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Oct 19, 2017

Meet Nicole, Who Supplies Our Gulf Coast Locations With Produce

by Margaret George

As part of Caesars Entertainment’s commitment to diversity, we seek diversity in our supply chain, too. From the chicken served in meals at Horseshoe Baltimore to the VIP ride that gets you there, many individual companies provide products and services. Whenever possible, we support companies run by women, people of color, LGBTQ people, veterans and more – what’s known as “diverse suppliers.”

We sat down to chat with business owners to learn about what they do and we’ll be featuring their stories here on the blog, starting with Nicole Salha, CEO, Platinum Foods.

Caesars Citizenship Blog: Tell us, Nicole, what types of company is Platinum Foods?

Nicole Salha: We’re a food distributor providing produce to all of Caesars Entertainment’s Gulf Coast properties. If it’s a fruit or vegetable and you’re eating it at a Gulf Coast Caesars location, it came from Platinum Foods.

CCB: So how did Platinum Foods come about?

NS: I’ll share the long version of my story. I worked my way through college and was a recent graduate in the recession. My first job was in commercial real estate and consulting, and I was successful there, but when the recession happened, our staff was reduced by half. I thought, “OK, I just finished school, what can I do to improve my life?” I didn’t like the experience of losing my job and thought opening a small business was a good solution. I went to my mom’s hometown in Port of Spain, Trinidad. A lot of my family members work in distribution, and I got lots of good advice. For a while, I thought of opening a small café in Trinidad, serving the tourist market.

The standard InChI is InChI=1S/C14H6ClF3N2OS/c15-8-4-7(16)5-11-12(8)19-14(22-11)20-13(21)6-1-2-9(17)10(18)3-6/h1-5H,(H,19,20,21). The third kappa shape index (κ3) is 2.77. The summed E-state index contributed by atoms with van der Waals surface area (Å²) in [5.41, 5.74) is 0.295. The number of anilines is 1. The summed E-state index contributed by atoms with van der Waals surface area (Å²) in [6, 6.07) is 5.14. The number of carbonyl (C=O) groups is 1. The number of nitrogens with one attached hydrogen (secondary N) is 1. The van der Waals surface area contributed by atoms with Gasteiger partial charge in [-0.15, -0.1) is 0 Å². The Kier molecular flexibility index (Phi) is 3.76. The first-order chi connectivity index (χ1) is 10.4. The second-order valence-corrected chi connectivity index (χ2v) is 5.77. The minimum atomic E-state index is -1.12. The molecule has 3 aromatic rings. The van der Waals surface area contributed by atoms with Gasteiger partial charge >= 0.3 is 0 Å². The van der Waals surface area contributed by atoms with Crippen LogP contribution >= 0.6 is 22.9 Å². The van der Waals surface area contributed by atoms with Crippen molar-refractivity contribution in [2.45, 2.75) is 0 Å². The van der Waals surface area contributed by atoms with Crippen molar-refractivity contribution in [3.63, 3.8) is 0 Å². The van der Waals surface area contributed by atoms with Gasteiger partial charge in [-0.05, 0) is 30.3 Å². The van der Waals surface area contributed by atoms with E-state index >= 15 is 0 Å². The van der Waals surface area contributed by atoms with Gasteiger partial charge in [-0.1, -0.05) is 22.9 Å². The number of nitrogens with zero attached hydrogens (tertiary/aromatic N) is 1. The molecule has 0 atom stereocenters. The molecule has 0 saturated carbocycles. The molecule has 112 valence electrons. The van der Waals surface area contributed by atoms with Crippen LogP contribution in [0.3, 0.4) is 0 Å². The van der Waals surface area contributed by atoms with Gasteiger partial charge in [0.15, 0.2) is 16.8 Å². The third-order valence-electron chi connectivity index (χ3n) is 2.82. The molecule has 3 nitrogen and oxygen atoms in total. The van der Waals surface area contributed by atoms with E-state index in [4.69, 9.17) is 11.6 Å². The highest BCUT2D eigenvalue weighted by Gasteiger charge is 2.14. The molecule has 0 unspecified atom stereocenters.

CCB: What changed for you?

NS: Well, I went home and a friend pointed out that as a Hispanic female, I’m a minority. He thought I could have success starting a business here in the U.S. and serving corporate customers due to diverse supplier programs.

CCB: Like our diverse supplier program at Caesars.

NS: Yes, exactly. So I did my research and started my company when I discovered there was a lack of diverse suppliers in my industry and in the Gulf Coast. I incorporated my business on March 1, 2011. I started out in dry goods and disposables, eventually adding on refrigerated items. In my first year, I had just one customer. Today, Platinum Foods is a multi-million dollar business.

CCB: This is a really inspiring story! How’d the name Platinum Foods come about?

NS: I love jewelry and design. Platinum is the best you can get, so the name reflects my commitment to service, plus my interest in design.

CCB: What’s your advice for others who want to start a small business?

NS: I have friends who think the only way to get ahead in business is to invent a new concept or item. They seem to think that you need to reinvent the wheel to get ahead in business. However, that is actually not the case.

I believe that if you combine hard work, time, and true dedication with a knowledge of your target marketplace, you may have a viable business.

CCB: How do you figure out what your niche will be?

My grandfather in Trinidad was a wholesaler and distributor forever, but doing business in the Caribbean is different than here in the U.S. So it’s kind of in my DNA, but I still had challenges, of course.

You really have to do your market research and talk to potential customers before you launch a business so you can understand what the needs are.

CCB: And what about as a Hispanic woman in business, do you have any special advice?

NS: The world is changing – if you want to get into a field that’s primarily men, just be brave and keep pushing until you get there. It takes a lot of “no’s” to get to one “yes.”

CCB: That’s really inspiring advice. It sounds like you’re a very motivated person – do you ever take time to relax?

NS: Yes! I do visit Caesars locations in Las Vegas and my customers on the Gulf Coast, taking some time for shopping, dining and gaming.

I love to visit art galleries and spend time with family and friends. I also love to cook – I make different ethnic foods, from Moroccan to French to Cajun. I’m also becoming a vegetarian. I think that anybody can live a good healthy life if they cook for themselves with lots of fresh produce.

CCB: If you weren’t an entrepreneur, what would you do?

NS: I’d be a travel blogger – travel half the year and relax the other half.

CCB: Sounds like a dream career to us! Thanks, Nicole.